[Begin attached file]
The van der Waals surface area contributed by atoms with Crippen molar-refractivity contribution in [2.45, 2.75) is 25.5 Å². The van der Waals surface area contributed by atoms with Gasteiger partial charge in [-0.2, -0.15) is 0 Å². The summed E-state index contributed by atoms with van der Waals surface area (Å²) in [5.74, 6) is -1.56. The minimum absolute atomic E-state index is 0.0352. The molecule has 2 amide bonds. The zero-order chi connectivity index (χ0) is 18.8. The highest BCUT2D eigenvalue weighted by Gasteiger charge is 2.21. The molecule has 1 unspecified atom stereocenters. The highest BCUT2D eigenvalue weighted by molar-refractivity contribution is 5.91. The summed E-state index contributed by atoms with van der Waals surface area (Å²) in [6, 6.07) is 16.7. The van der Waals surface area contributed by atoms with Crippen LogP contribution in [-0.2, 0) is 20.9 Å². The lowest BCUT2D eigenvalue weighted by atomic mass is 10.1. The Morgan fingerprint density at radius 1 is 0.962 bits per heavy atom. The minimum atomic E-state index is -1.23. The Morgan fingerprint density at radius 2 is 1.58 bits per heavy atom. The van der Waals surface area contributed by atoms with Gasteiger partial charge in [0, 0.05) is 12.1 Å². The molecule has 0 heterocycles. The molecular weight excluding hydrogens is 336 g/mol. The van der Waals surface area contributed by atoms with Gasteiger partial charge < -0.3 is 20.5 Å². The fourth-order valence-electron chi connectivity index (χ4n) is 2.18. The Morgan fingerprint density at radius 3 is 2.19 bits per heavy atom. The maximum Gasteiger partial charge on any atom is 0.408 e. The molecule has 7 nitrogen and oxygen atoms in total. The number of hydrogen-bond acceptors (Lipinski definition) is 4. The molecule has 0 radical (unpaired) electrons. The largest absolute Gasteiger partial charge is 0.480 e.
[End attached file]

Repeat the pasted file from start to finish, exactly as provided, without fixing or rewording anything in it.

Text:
The van der Waals surface area contributed by atoms with Crippen molar-refractivity contribution in [2.45, 2.75) is 25.5 Å². The van der Waals surface area contributed by atoms with Gasteiger partial charge in [-0.2, -0.15) is 0 Å². The summed E-state index contributed by atoms with van der Waals surface area (Å²) in [5.74, 6) is -1.56. The minimum absolute atomic E-state index is 0.0352. The molecule has 2 amide bonds. The zero-order chi connectivity index (χ0) is 18.8. The highest BCUT2D eigenvalue weighted by Gasteiger charge is 2.21. The molecule has 1 unspecified atom stereocenters. The highest BCUT2D eigenvalue weighted by molar-refractivity contribution is 5.91. The summed E-state index contributed by atoms with van der Waals surface area (Å²) in [6, 6.07) is 16.7. The van der Waals surface area contributed by atoms with Crippen LogP contribution in [-0.2, 0) is 20.9 Å². The lowest BCUT2D eigenvalue weighted by atomic mass is 10.1. The Morgan fingerprint density at radius 1 is 0.962 bits per heavy atom. The minimum atomic E-state index is -1.23. The Morgan fingerprint density at radius 2 is 1.58 bits per heavy atom. The van der Waals surface area contributed by atoms with Gasteiger partial charge in [0, 0.05) is 12.1 Å². The molecule has 0 heterocycles. The molecular weight excluding hydrogens is 336 g/mol. The van der Waals surface area contributed by atoms with Gasteiger partial charge < -0.3 is 20.5 Å². The fourth-order valence-electron chi connectivity index (χ4n) is 2.18. The Morgan fingerprint density at radius 3 is 2.19 bits per heavy atom. The maximum Gasteiger partial charge on any atom is 0.408 e. The molecule has 7 nitrogen and oxygen atoms in total. The number of hydrogen-bond acceptors (Lipinski definition) is 4. The molecule has 0 radical (unpaired) electrons. The largest absolute Gasteiger partial charge is 0.480 e.